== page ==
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    I beat it down to the base fiber and knit clothes for the poor naked squirrels. They're too proud to accept a handout, however, and I am bit several times a year trying to put the little sweaters on these critters before they freeze to death.
     
  15. woodconvert

    woodconvert
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    :lol: Gives me an idear for some shag carpeting between my stacks!
     
  16. Highbeam

    Highbeam
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    I just had a bark fire last night, and the night before. The stuff on really old doug fir is inches thick and pops off when dry. It ignites well and smokes only a little. Seems to turn into a huge mass of red hot ash like a cigarrete burning. It puts out quite a bit of heat but I am not holding back with the fuel load either. I think it would burn too fast for the stove and be messy to handle in the house.
     
  17. Wet1

    Wet1
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    I throw it in the chipper/shredder and use it for mulch.
     
  18. fossil

    fossil
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    Oh, I think you're just spinnin' a yarn here. %-P Rick
     
  19. Adios Pantalones

    Adios Pantalones
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    hey- stop needling me
     
  20. Vic99

    Vic99
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    Dry bark is a good firestarter. Put in cardboard boxes for easy use.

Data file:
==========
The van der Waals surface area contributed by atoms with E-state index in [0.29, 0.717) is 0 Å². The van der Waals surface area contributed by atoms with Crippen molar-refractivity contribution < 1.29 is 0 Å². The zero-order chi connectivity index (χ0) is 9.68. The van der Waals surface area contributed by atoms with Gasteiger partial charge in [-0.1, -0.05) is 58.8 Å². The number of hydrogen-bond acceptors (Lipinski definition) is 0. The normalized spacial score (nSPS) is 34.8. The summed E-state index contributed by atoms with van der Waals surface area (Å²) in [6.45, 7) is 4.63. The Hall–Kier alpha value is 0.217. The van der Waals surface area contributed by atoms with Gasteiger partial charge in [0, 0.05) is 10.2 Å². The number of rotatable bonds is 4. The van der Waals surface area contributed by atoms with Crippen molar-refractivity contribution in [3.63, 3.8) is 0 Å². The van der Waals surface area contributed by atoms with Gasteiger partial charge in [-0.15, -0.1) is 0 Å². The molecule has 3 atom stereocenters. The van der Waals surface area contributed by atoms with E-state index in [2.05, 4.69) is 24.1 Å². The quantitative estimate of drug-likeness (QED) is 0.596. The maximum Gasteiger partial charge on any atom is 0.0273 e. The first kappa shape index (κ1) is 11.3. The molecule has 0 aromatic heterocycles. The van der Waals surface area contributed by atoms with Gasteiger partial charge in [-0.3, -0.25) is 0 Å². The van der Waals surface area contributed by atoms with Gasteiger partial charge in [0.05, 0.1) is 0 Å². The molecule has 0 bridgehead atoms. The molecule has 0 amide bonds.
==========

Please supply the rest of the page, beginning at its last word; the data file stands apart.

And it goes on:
Maybe giving the squirrels bark clothes would lower the population by reducing all the hot treetop action. Or maybe it would be worse because they'd just be more intrigued by what's covered.
     
  21. Beanscoot

    Beanscoot
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    I burn bark in the stove in the daytime when I can add it frequently. It does seem to make more ash than wood but there is pretty well the same amount of heat per pound in bark as in wood. Also I live in the city with limited space so can't just dump all the wood debris in the back forty. I cut and split all my wood in the driveway so as to not chew up the lawn, then sweep up all the little stuff and burn it more or less immediately in the stove, since our rulers outlawed all outdoor burning a couple years ago.

    I actually like ash, I mix it with the compost and consider it a desireable resource.
     
  22. SlyFerret

    SlyFerret
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    Did anyone else make the connection that the guy with Bob Ross as his avatar is going out of his way to take care of squirrels?

    -SF
     
  23. bcnu

    bcnu
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    Dec 1, 2006
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    Let see, bark is wood and I burn wood so a lot of it ends up in the stove - especially the thick fir bark. The thin stuff, ok I admit, some of it goes in too. I will be seeking counseling soon.
     
  24. myzamboni

    myzamboni
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    I have a bunch of fir/pine bark that is 1-2 inches thick. Like BG, I burn it just to help keep the coal bed going , but only when I burn on weekends.
     
  25. stanleyjohn

    stanleyjohn
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    Mar 29, 2008
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    I throw my bark into the mulch pile.I use a small piece of a fire starter brick to start my fires!dad gave me a few boxes of it.Anyone think using that stuff is a bad idea??